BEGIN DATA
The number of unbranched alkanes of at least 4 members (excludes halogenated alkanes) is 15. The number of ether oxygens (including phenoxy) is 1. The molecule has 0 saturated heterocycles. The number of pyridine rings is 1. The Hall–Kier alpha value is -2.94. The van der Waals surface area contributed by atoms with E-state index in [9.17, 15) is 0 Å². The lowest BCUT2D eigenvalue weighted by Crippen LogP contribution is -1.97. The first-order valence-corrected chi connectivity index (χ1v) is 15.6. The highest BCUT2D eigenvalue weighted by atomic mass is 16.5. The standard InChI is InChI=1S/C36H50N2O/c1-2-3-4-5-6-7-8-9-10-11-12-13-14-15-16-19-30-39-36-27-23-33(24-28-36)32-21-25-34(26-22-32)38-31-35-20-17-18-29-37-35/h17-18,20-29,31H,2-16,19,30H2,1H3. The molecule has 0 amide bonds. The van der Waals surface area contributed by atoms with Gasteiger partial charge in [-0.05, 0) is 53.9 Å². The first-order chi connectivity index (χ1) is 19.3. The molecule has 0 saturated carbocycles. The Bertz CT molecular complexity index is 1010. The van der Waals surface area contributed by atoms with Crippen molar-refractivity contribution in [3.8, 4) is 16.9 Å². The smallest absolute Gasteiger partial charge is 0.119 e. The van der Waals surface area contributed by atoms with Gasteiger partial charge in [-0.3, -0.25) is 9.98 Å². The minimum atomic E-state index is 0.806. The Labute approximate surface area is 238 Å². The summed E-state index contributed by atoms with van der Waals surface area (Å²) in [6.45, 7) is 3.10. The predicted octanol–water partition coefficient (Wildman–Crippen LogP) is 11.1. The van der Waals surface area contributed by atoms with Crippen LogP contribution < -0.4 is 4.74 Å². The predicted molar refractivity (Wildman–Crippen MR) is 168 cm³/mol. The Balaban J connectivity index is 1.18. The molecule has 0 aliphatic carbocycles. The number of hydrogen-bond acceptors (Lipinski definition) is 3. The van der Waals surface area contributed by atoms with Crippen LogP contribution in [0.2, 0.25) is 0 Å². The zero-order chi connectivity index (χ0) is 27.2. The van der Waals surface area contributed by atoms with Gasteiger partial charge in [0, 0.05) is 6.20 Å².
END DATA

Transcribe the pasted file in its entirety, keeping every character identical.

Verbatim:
The number of unbranched alkanes of at least 4 members (excludes halogenated alkanes) is 15. The number of ether oxygens (including phenoxy) is 1. The molecule has 0 saturated heterocycles. The number of pyridine rings is 1. The Hall–Kier alpha value is -2.94. The van der Waals surface area contributed by atoms with E-state index in [9.17, 15) is 0 Å². The lowest BCUT2D eigenvalue weighted by Crippen LogP contribution is -1.97. The first-order valence-corrected chi connectivity index (χ1v) is 15.6. The highest BCUT2D eigenvalue weighted by atomic mass is 16.5. The standard InChI is InChI=1S/C36H50N2O/c1-2-3-4-5-6-7-8-9-10-11-12-13-14-15-16-19-30-39-36-27-23-33(24-28-36)32-21-25-34(26-22-32)38-31-35-20-17-18-29-37-35/h17-18,20-29,31H,2-16,19,30H2,1H3. The molecule has 0 amide bonds. The van der Waals surface area contributed by atoms with Gasteiger partial charge in [-0.05, 0) is 53.9 Å². The first-order chi connectivity index (χ1) is 19.3. The molecule has 0 saturated carbocycles. The Bertz CT molecular complexity index is 1010. The van der Waals surface area contributed by atoms with Crippen molar-refractivity contribution in [3.8, 4) is 16.9 Å². The smallest absolute Gasteiger partial charge is 0.119 e. The van der Waals surface area contributed by atoms with Gasteiger partial charge in [-0.3, -0.25) is 9.98 Å². The minimum atomic E-state index is 0.806. The Labute approximate surface area is 238 Å². The summed E-state index contributed by atoms with van der Waals surface area (Å²) in [6.45, 7) is 3.10. The predicted octanol–water partition coefficient (Wildman–Crippen LogP) is 11.1. The van der Waals surface area contributed by atoms with Crippen LogP contribution < -0.4 is 4.74 Å². The predicted molar refractivity (Wildman–Crippen MR) is 168 cm³/mol. The Balaban J connectivity index is 1.18. The molecule has 0 aliphatic carbocycles. The number of hydrogen-bond acceptors (Lipinski definition) is 3. The van der Waals surface area contributed by atoms with Crippen LogP contribution in [0.2, 0.25) is 0 Å². The zero-order chi connectivity index (χ0) is 27.2. The van der Waals surface area contributed by atoms with Gasteiger partial charge in [0, 0.05) is 6.20 Å².